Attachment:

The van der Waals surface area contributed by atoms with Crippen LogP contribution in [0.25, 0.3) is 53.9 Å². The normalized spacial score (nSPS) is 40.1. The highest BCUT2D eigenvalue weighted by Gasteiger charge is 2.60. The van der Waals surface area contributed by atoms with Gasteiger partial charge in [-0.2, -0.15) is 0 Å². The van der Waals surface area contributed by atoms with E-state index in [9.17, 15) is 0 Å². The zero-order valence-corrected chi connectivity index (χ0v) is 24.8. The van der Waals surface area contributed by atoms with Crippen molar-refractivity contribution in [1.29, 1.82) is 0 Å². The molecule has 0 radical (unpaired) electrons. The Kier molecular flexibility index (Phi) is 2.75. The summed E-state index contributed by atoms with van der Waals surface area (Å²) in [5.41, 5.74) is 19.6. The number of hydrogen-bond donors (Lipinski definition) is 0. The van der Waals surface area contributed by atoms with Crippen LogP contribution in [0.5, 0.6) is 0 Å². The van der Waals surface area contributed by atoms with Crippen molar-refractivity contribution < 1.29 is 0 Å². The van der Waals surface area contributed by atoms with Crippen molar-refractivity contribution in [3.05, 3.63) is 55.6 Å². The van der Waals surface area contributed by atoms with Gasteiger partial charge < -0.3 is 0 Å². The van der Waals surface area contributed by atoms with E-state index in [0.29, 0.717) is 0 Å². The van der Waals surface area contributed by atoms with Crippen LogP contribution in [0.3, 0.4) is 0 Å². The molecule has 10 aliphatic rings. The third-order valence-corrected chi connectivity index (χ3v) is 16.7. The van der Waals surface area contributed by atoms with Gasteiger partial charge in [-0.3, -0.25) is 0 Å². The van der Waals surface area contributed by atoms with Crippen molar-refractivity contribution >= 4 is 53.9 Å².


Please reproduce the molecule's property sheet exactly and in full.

The van der Waals surface area contributed by atoms with Crippen LogP contribution in [0.25, 0.3) is 53.9 Å². The normalized spacial score (nSPS) is 40.1. The highest BCUT2D eigenvalue weighted by Gasteiger charge is 2.60. The van der Waals surface area contributed by atoms with Gasteiger partial charge in [-0.2, -0.15) is 0 Å². The van der Waals surface area contributed by atoms with E-state index in [9.17, 15) is 0 Å². The zero-order valence-corrected chi connectivity index (χ0v) is 24.8. The van der Waals surface area contributed by atoms with Crippen molar-refractivity contribution in [1.29, 1.82) is 0 Å². The molecule has 0 radical (unpaired) electrons. The Kier molecular flexibility index (Phi) is 2.75. The summed E-state index contributed by atoms with van der Waals surface area (Å²) in [5.41, 5.74) is 19.6. The number of hydrogen-bond donors (Lipinski definition) is 0. The van der Waals surface area contributed by atoms with Crippen LogP contribution in [0.5, 0.6) is 0 Å². The van der Waals surface area contributed by atoms with Crippen molar-refractivity contribution < 1.29 is 0 Å². The van der Waals surface area contributed by atoms with Crippen molar-refractivity contribution in [3.05, 3.63) is 55.6 Å². The van der Waals surface area contributed by atoms with Gasteiger partial charge < -0.3 is 0 Å². The van der Waals surface area contributed by atoms with E-state index in [0.29, 0.717) is 0 Å². The van der Waals surface area contributed by atoms with Crippen LogP contribution in [0.3, 0.4) is 0 Å². The molecule has 10 aliphatic rings. The third-order valence-corrected chi connectivity index (χ3v) is 16.7. The van der Waals surface area contributed by atoms with Gasteiger partial charge in [-0.3, -0.25) is 0 Å². The van der Waals surface area contributed by atoms with Crippen molar-refractivity contribution >= 4 is 53.9 Å².